a theatre, film & pop culture review
Believe it or not, Scandalous: The Life and Trials of Aimee Semple McPherson is not television host Kathie Lee Gifford’s first foray into musical theatre; that would distinction would go to family-friendly Under the Bridge. But the 2005 adaptation of Natalie Savage Carlson’s popular children’s book and this purportedly much-more-adult fare have much in common (composer, clichés)– which is not exactly a good thing.
Scandalous tells the true story of Aimee Semple McPherson, a Canadian-born celebrity Evangelist who saved souls and healed the sick in 1920s Los Angeles. Extraordinarily popular, the charismatic Sister Aimee was a pioneer in the use of modern media and was the second woman to be granted a broadcast license, which she used to reach susceptible souls across the country.
But Aimee’s life wasn’t all good works and Hollywood glamor, though there was a lot of both. She had a knack for making sensational headlines, and at one point, she disappeared for five weeks, claiming to be kidnapped. By all accounts it seemed like she had run away with a lover, but no one really knows for sure — and Scandalous does little to enlighten this mystery, or any other torrid aspect of McPherson’s life (pill-popping, multiple love affairs), merely glossing over the juiciest bits. Instead, the overlong, nearly camp-free musical spanning nearly 40 years hits the highlights of Sister Aimee’s life from a rebellious teenager (She likes Shakespeare and dancing! The Devil must be in her!) to the trial revolving around her disappearance (which, exhaustingly, takes up an epic portion of Act II).
Sister Aimee led a fascinating life — which has inspired dozens of films (including the made-for-TV film The Disappearance of Aimee starring Faye Dunaway in the title role and Bette Davis as her domineering mother), books, documentaries, song lyrics (“Hooray for Hollywood“) and even a poem by Upton Sinclair (“An Evangelist Drowns“) — but you’d never it from this dull, trite, by-the-numbers musical. Gifford’s shallow characterizations are bested only by her schmaltzy, terribly rhymed lyrics (“Hey, little lassie / Come show me your assie.” Seriously.) and David Friedman and David Pomeranz’s generic, entirely forgettable score. The mostly film and tv composers (Big, Will & Grace) have only written one other musical that’s been produced stateside between them, and that musical is — you guessed it — Under the Bridge.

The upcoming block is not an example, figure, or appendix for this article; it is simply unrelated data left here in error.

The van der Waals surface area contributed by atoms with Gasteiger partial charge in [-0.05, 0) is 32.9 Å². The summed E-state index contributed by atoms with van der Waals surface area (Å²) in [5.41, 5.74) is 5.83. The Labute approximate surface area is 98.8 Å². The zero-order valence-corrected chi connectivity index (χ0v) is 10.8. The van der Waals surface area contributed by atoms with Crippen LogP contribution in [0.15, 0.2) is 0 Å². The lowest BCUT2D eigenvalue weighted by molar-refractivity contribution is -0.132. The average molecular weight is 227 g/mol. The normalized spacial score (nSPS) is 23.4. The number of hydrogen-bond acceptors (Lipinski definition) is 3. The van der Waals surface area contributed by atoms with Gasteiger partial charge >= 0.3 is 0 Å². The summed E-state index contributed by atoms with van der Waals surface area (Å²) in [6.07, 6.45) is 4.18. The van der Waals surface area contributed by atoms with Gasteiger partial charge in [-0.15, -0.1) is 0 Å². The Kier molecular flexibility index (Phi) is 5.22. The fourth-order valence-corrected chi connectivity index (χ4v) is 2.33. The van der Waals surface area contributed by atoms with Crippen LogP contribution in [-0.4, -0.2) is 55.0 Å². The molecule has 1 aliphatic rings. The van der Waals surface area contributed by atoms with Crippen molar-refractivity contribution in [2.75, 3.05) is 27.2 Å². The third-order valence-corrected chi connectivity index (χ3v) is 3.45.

To match the overblown book and score, Walt Spangler has created a huge, eyesore of a set that looks like a disastrously tacky cross between Emerald City and Xanadu, but is meant to represent (advertise) Sister Aimee’s Foursquare Church. Broadway novice Gregorgy A Poplyk’s cheap, bespangled church robes look more something out of the circus than the Lord’s house (perhaps he utilized some leftover designs from his Ringling Bros. Barnum and Bailey’s production of Dragons). And while Lorin Latarro’s uninspired gospel-infused choreography doesn’t help liven things up, neither does first-time Broadway director David Armstrong’s aimless direction, which mostly consists of having the actors sing straight into the audience.
The game cast does their best with the lackluster material, but musical stalwarts like George Hearn, who plays the thankless roles of Aimee’s father and a narrow-minded pastor, are given scandalously little to do. The only individual to come out of this debacle largely unscathed is leading lady Carolee Carmello who gives an extraordinarily dedicated and vigorous performance as the super-ambitious and intensely compelling Aimee. The under-appreciated singer-actress has spent most of her career replacing leads mid-run (Sister Act, Mamma Mia!, Urinetown) with only a handful of originating turns (Parade) — most unworthy of her talent (Lestat). As McPherson, she’s on stage for all but 11 of 150 minutes, and in gorgeous voice, she throws herself full throttle into the unworthy material– so much so that she’s intensely “on” from scene one, with little room for growth. The energy of her portrayal is both exhausting and admirable, and certain to earn her a Tony Award nomination come May. It’s just too bad that such a glorious performance is confined to such an unholy work.